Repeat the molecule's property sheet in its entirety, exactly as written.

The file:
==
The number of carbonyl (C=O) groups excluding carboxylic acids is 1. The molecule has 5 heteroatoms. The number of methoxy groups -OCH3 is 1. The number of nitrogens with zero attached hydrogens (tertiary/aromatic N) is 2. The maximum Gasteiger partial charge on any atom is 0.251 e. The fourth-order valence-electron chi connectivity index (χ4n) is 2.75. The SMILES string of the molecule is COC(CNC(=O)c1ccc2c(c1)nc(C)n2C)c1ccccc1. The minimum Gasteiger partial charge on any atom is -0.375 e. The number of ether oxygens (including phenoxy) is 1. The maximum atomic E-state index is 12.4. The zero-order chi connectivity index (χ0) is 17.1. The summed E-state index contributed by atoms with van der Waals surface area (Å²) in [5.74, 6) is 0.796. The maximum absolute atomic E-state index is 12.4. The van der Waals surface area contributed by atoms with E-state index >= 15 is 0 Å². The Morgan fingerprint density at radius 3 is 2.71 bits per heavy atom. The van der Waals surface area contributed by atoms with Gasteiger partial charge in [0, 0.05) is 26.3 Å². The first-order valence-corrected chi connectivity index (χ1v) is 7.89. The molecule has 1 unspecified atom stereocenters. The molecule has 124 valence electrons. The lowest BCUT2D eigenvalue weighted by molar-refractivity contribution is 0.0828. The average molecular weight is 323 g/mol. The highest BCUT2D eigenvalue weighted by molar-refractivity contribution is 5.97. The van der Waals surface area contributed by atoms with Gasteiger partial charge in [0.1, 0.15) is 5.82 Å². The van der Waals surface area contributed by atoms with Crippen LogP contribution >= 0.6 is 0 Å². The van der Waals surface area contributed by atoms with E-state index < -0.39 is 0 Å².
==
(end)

The number of carbonyl (C=O) groups excluding carboxylic acids is 1. The molecule has 5 heteroatoms. The number of methoxy groups -OCH3 is 1. The number of nitrogens with zero attached hydrogens (tertiary/aromatic N) is 2. The maximum Gasteiger partial charge on any atom is 0.251 e. The fourth-order valence-electron chi connectivity index (χ4n) is 2.75. The SMILES string of the molecule is COC(CNC(=O)c1ccc2c(c1)nc(C)n2C)c1ccccc1. The minimum Gasteiger partial charge on any atom is -0.375 e. The number of ether oxygens (including phenoxy) is 1. The maximum atomic E-state index is 12.4. The zero-order chi connectivity index (χ0) is 17.1. The summed E-state index contributed by atoms with van der Waals surface area (Å²) in [5.74, 6) is 0.796. The maximum absolute atomic E-state index is 12.4. The van der Waals surface area contributed by atoms with E-state index >= 15 is 0 Å². The Morgan fingerprint density at radius 3 is 2.71 bits per heavy atom. The van der Waals surface area contributed by atoms with Gasteiger partial charge in [0, 0.05) is 26.3 Å². The first-order valence-corrected chi connectivity index (χ1v) is 7.89. The molecule has 1 unspecified atom stereocenters. The molecule has 124 valence electrons. The lowest BCUT2D eigenvalue weighted by molar-refractivity contribution is 0.0828. The average molecular weight is 323 g/mol. The highest BCUT2D eigenvalue weighted by molar-refractivity contribution is 5.97. The van der Waals surface area contributed by atoms with Gasteiger partial charge in [0.1, 0.15) is 5.82 Å². The van der Waals surface area contributed by atoms with Crippen LogP contribution >= 0.6 is 0 Å². The van der Waals surface area contributed by atoms with E-state index < -0.39 is 0 Å².